Proved Reserves: Why They Grow Despite Fears of Running Out

Madison Weaver
Cabot Oil & Gas
External Affairs Intern, Pittsburgh

Proved reserves of natural gas and other natural resources grow with technology, a point modern Malthusians such as fractivists never quite seem to grasp.

Natural gas reserves can be looked at like a large iceberg: proved reserves consist of natural gas that is known to be recoverable, while underneath a huge rests a huge amount of reserves that may or may not be recoverable.

Let’s explain.

With each improvement in research, technology, and infrastructure, the amount of natural gas that can be retrieved from deep underground changes.

Proved reserves consist of natural gas that scientists know to exist and can be economically recovered with the current technology. This natural gas is like the visible, known ice in the iceberg metaphor.

Unproved reserves are like the vast amount of ice that may or may not lie under the proved reserves. Unproved reserves are not currently recoverable because the necessary technology does not exist, it may be too expensive to economically recover them, or scientists are not certain if they exist.

Even unproved reserves can be broken down into probable and possible reserves. Probably reserves have 50% certainty of extraction, while possible reserves have a 10%. To put that in perspective, proved reserves must have an 85% certainty.

Each year, the amount of natural gas in each type of reserves change. Proved reserves shrink as natural gas is recovered. Unproved reserves grow as new resource fields are discovered. Unproved gas can move into the proved category as improvements in technology and cost efficiency make recovering difficult reserves possible and more economical.

For instance, in 2016 proved reserves of natural gas in the U.S. increased by 5%, or 16.8 trillion cubic feet (Tcf) according to the Energy Information Administration. Pennsylvania added the most reserves at 6.1 Tcf alone, while Oklahoma and Ohio followed with 3.7 and 3.1 Tcf, respectively.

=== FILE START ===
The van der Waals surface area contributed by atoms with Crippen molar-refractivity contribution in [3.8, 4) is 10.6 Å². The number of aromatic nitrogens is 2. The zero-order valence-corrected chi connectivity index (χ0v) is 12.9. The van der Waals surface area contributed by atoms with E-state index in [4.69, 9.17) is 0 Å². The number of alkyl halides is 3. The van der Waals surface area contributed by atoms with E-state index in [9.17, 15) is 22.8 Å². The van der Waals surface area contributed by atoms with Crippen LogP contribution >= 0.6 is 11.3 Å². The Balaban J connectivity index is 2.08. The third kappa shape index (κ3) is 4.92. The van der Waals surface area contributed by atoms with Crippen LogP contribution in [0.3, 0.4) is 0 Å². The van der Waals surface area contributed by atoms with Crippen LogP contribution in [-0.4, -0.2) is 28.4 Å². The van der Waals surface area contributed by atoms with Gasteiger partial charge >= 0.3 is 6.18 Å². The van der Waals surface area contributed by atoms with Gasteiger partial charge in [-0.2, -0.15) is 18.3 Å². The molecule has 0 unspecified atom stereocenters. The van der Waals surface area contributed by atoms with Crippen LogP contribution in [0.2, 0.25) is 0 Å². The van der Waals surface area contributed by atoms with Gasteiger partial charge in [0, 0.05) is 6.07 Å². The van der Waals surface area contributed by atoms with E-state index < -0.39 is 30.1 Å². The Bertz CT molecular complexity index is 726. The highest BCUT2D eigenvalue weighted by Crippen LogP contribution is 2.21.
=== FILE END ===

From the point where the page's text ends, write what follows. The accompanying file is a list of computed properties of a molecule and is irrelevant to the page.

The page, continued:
Proved Reserves

Reserve Status Categories

Reserve status categories define the development and producing status of wells and reservoirs.

Developed: Developed reserves are expected to be recovered from existing wells including reserves behind pipe. Improved recovery reserves are considered developed only after the necessary equipment has been installed, or when the costs to do so are relatively minor. Developed reserves may be subcategorized as producing or non-producing.

Producing: Reserves subcategorized as producing are expected to be recovered from completion intervals which are open and producing at the time of the estimate. Improved recovery reserves are considered producing only after the improved recovery project is in operation.

Non-producing: Reserves subcategorized as non-producing include shut-in and behind-pipe reserves. Shut-in reserves are expected to be recovered from (1) completion intervals which are open at the time of the estimate but which have not started producing, (2) wells which were shut-in for market conditions or pipeline connections, or (3) wells not capable of production for mechanical reasons. Behind-pipe reserves are expected to be recovered from zones in existing wells, which will require additional completion work or future recompletion prior to the start of production.

Undeveloped Reserves: Undeveloped reserves are expected to be recovered: (1) from new wells on undrilled acreage, (2) from deepening existing wells to a different reservoir, or (3) where a relatively large expenditure is required to (a) recomplete an existing well or (b) install production or transportation facilities for primary or improved recovery projects.

Reposted, with permission, from Well Said Cabot.

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